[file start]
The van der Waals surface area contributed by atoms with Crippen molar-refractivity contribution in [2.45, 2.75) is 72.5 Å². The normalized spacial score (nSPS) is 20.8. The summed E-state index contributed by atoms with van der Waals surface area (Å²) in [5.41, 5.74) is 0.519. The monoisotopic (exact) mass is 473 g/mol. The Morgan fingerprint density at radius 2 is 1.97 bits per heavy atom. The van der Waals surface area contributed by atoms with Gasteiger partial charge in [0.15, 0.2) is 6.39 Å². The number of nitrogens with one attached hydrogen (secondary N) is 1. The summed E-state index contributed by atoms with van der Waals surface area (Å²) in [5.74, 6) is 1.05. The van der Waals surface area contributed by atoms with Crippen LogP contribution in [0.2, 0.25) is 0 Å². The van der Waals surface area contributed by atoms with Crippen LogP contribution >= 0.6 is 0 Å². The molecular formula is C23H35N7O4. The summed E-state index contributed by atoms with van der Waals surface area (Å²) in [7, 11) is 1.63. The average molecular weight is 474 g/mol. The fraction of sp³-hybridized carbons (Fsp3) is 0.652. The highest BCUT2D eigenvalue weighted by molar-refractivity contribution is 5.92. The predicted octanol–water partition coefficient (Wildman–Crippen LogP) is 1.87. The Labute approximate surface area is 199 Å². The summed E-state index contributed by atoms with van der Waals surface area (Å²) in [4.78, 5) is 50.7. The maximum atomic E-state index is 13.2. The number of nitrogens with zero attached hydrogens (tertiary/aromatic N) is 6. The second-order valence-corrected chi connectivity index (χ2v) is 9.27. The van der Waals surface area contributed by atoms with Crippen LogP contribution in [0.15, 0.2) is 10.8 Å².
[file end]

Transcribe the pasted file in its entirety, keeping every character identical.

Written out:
The van der Waals surface area contributed by atoms with Crippen molar-refractivity contribution in [2.45, 2.75) is 72.5 Å². The normalized spacial score (nSPS) is 20.8. The summed E-state index contributed by atoms with van der Waals surface area (Å²) in [5.41, 5.74) is 0.519. The monoisotopic (exact) mass is 473 g/mol. The Morgan fingerprint density at radius 2 is 1.97 bits per heavy atom. The van der Waals surface area contributed by atoms with Gasteiger partial charge in [0.15, 0.2) is 6.39 Å². The number of nitrogens with one attached hydrogen (secondary N) is 1. The summed E-state index contributed by atoms with van der Waals surface area (Å²) in [5.74, 6) is 1.05. The van der Waals surface area contributed by atoms with Crippen LogP contribution in [0.2, 0.25) is 0 Å². The van der Waals surface area contributed by atoms with Crippen LogP contribution >= 0.6 is 0 Å². The molecular formula is C23H35N7O4. The summed E-state index contributed by atoms with van der Waals surface area (Å²) in [7, 11) is 1.63. The average molecular weight is 474 g/mol. The fraction of sp³-hybridized carbons (Fsp3) is 0.652. The highest BCUT2D eigenvalue weighted by molar-refractivity contribution is 5.92. The predicted octanol–water partition coefficient (Wildman–Crippen LogP) is 1.87. The Labute approximate surface area is 199 Å². The summed E-state index contributed by atoms with van der Waals surface area (Å²) in [4.78, 5) is 50.7. The maximum atomic E-state index is 13.2. The number of nitrogens with zero attached hydrogens (tertiary/aromatic N) is 6. The second-order valence-corrected chi connectivity index (χ2v) is 9.27. The van der Waals surface area contributed by atoms with Crippen LogP contribution in [0.15, 0.2) is 10.8 Å².